This fund does not hedge against these moves in currency-exchange rates. Hedging out the effect of currency fluctuations may improve performance over specific periods when the dollar is strengthening relative to the yen. However, when the opposite occurs, hedging can work against investors and drive returns lower. Over long periods of time the impact of exchange-rate fluctuations is likely to be a wash, consistent with the historical pattern.
This fund tracks the MSCI Japan Index and is composed of large and midsize Japanese companies. This transparent, well-diversified market-cap-weighted index accurately represents the Japanese stock market and exhibits low turnover, supporting a Positive Process Pillar rating.
MSCI sorts companies in the investable universe using their free-float-adjusted market capitalization. The index targets those firms that fall into the top 85%, with a buffer around that threshold to mitigate unnecessary turnover. The index is reconstituted semiannually in May and November. It makes smaller adjustments during additional quarterly reviews in February and August, such as adding recent IPOs. Additionally, stocks that are part of the index have liquidity requirements for remaining in the index. This helps keep bid-ask spreads low and contributes to lower transaction costs.
The day-to-day management of this index fund is mostly automated. The fund utilizes BlackRock’s Aladdin platform to automate currency hedging, cash management, and transactions. Trades are reviewed by the primary portfolio manager and audited by a second manager prior to execution.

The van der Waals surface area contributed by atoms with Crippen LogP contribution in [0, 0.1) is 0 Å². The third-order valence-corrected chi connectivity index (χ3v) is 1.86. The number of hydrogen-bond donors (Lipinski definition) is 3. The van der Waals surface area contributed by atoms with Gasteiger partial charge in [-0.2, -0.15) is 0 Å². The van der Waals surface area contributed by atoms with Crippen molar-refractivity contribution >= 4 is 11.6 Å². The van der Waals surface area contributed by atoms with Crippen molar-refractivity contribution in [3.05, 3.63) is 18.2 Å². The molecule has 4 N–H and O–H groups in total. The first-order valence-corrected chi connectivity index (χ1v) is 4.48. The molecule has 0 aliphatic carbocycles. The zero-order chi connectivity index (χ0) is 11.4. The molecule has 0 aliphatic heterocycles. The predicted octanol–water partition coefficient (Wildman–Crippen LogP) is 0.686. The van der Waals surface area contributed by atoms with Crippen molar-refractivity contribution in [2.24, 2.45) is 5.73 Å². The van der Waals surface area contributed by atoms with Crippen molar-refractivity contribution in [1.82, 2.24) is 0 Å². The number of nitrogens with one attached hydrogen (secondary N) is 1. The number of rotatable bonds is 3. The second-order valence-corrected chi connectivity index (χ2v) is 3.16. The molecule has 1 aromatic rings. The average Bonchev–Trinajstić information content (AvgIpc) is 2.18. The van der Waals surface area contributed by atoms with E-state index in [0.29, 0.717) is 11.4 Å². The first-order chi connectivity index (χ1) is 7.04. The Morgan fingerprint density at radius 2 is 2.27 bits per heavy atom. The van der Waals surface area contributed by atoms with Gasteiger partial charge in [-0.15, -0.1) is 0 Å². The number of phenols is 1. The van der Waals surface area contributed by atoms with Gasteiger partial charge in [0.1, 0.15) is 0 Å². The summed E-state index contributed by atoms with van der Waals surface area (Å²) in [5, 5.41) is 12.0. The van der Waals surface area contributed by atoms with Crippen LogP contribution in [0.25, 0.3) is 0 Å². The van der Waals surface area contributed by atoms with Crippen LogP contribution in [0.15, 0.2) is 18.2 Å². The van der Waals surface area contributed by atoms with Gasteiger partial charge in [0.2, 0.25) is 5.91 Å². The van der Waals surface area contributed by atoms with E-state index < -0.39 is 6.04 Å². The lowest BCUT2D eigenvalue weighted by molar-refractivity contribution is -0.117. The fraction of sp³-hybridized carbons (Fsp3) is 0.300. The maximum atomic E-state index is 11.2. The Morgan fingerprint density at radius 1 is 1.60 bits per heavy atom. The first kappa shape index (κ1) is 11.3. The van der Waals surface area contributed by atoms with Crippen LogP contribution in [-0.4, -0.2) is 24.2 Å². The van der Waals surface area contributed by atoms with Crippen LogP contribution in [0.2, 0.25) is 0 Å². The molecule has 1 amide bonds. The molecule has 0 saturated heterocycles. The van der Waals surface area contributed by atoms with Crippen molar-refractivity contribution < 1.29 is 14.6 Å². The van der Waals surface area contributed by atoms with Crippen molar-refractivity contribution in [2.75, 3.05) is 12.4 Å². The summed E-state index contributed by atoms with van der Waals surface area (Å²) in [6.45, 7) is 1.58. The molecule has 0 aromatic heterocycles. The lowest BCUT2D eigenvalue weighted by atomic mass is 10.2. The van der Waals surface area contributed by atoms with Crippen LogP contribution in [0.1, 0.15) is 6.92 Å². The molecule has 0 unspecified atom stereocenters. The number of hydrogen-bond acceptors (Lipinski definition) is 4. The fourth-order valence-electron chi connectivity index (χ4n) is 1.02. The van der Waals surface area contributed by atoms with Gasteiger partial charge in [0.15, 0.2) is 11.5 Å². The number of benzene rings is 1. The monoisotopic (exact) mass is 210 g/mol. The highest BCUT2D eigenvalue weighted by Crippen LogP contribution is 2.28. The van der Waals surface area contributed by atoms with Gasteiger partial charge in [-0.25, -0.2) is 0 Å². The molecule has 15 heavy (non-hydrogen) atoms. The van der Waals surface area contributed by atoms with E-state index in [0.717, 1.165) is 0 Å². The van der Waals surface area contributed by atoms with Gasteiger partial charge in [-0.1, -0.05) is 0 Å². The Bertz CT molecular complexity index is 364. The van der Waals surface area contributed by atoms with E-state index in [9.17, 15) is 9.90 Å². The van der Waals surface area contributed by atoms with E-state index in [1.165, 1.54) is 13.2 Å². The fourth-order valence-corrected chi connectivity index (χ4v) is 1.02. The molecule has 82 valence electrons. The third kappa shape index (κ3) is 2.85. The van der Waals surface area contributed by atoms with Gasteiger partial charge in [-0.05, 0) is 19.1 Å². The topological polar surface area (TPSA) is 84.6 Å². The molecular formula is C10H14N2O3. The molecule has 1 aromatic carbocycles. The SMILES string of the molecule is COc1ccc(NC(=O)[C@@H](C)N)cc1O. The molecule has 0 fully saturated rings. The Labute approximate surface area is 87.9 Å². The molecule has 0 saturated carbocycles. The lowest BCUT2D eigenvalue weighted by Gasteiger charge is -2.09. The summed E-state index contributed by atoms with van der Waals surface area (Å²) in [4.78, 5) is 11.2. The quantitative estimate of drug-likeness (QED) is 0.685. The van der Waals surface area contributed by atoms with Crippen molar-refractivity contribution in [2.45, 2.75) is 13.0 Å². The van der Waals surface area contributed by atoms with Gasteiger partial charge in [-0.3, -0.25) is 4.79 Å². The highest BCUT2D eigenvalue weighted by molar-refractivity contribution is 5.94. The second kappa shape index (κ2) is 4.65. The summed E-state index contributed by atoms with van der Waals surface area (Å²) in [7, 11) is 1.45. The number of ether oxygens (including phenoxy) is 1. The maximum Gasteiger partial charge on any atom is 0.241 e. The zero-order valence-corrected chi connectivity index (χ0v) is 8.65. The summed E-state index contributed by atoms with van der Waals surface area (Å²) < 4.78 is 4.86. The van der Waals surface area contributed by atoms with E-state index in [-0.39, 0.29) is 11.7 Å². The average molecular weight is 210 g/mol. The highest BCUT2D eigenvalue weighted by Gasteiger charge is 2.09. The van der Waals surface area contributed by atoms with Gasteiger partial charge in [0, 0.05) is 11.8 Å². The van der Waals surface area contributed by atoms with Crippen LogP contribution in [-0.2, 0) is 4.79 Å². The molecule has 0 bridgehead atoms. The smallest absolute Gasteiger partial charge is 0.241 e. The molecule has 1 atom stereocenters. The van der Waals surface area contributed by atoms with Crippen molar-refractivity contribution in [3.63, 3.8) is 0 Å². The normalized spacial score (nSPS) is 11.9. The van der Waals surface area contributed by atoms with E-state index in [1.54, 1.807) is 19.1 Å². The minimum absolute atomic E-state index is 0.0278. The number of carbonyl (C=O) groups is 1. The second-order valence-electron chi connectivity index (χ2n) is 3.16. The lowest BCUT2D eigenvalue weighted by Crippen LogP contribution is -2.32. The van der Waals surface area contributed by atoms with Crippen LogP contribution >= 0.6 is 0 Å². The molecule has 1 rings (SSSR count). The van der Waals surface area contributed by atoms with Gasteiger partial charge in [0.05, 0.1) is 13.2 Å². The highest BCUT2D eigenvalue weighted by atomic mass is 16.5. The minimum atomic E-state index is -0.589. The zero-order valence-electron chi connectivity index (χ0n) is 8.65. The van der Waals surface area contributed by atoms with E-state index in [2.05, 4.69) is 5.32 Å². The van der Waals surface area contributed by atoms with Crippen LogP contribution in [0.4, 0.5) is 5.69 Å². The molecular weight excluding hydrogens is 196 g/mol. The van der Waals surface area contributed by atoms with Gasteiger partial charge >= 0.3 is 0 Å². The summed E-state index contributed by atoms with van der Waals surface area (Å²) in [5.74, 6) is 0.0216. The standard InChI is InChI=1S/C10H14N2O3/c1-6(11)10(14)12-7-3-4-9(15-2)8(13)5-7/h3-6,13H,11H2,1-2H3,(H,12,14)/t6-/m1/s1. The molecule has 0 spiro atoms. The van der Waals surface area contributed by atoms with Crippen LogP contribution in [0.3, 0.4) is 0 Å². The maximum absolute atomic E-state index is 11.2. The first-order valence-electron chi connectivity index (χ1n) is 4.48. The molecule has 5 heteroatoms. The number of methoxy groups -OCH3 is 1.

This fund’s expense ratio of 0.48% is much lower than the 1.02% category average. It's priced similar to other Japan stock ETFs. However, it fails to distinguish itself, and therefore earns a Neutral Price Pillar rating.
The fund’s market-cap-weighted approach provides it with an advantage over its category peers. Turnover was last reported at 4%, which is lower than 94% of the funds in the category. The ETF structure also provides a considerable advantage on an after-tax basis. Its historic tax-cost ratio has been in the upper quartile of the category. The fund had not paid any capital gains distributions over the trailing 10 years through 2016.
WisdomTree Japan SmallCap Dividend ETF DFJ should offer cleaner exposure to the domestic Japanese market than EWJ. It weights small Japanese companies by annual dividends paid rather than market capitalization. This causes the fund to rebalance into stocks as they become cheaper relative to their dividends and away from those that become more expensive, giving the fund a value tilt. Its expense ratio is 0.58% and turnover tends to be higher.
IShares Currency Hedged MSCI Japan ETF HEWJ follows the same underlying MSCI Japan Index but attempts to hedge out the currency risk with currency-forward contracts. Its expense ratio is similar at 0.49% and has a Bronze rating.
Investors interested in additional diversification within the Pacific Rim region might consider Vanguard FTSE Pacific ETF VPL. Japan makes up 60% of this market-cap-weighted fund, but it has additional exposure to Australia, South Korea, Hong Kong, and Singapore. The expense ratio is low at 0.10%.
IShares Core MSCI EAFE ETF IEFA has a broader reach across foreign developed markets. It targets stocks across the entire market-cap spectrum of 21 developed market countries overseas. The fund is market-cap-weighted and Japanese firms account for 25% of its assets. This low cost fund (0.08% expense ratio) carries a Silver rating.